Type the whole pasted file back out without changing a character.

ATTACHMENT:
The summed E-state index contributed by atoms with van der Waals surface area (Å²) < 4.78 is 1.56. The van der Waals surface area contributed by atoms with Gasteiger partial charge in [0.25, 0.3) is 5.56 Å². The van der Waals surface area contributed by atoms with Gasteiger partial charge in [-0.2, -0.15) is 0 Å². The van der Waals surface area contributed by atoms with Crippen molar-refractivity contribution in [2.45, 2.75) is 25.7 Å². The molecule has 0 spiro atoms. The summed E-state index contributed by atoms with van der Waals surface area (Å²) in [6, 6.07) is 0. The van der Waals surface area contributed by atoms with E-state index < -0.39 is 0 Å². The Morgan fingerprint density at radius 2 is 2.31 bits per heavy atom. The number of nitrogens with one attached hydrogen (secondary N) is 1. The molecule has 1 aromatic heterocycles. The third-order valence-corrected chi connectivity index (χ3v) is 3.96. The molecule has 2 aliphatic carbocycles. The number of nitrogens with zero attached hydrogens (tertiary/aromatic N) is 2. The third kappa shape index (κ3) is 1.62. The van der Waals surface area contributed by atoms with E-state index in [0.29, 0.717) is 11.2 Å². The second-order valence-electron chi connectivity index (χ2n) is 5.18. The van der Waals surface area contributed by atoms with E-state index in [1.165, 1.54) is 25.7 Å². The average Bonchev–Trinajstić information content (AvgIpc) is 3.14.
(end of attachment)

The summed E-state index contributed by atoms with van der Waals surface area (Å²) < 4.78 is 1.56. The van der Waals surface area contributed by atoms with Gasteiger partial charge in [0.25, 0.3) is 5.56 Å². The van der Waals surface area contributed by atoms with Gasteiger partial charge in [-0.2, -0.15) is 0 Å². The van der Waals surface area contributed by atoms with Crippen molar-refractivity contribution in [2.45, 2.75) is 25.7 Å². The molecule has 0 spiro atoms. The summed E-state index contributed by atoms with van der Waals surface area (Å²) in [6, 6.07) is 0. The van der Waals surface area contributed by atoms with E-state index < -0.39 is 0 Å². The Morgan fingerprint density at radius 2 is 2.31 bits per heavy atom. The number of nitrogens with one attached hydrogen (secondary N) is 1. The molecule has 1 aromatic heterocycles. The third-order valence-corrected chi connectivity index (χ3v) is 3.96. The molecule has 2 aliphatic carbocycles. The number of nitrogens with zero attached hydrogens (tertiary/aromatic N) is 2. The third kappa shape index (κ3) is 1.62. The van der Waals surface area contributed by atoms with E-state index in [0.29, 0.717) is 11.2 Å². The second-order valence-electron chi connectivity index (χ2n) is 5.18. The van der Waals surface area contributed by atoms with E-state index in [1.165, 1.54) is 25.7 Å². The average Bonchev–Trinajstić information content (AvgIpc) is 3.14.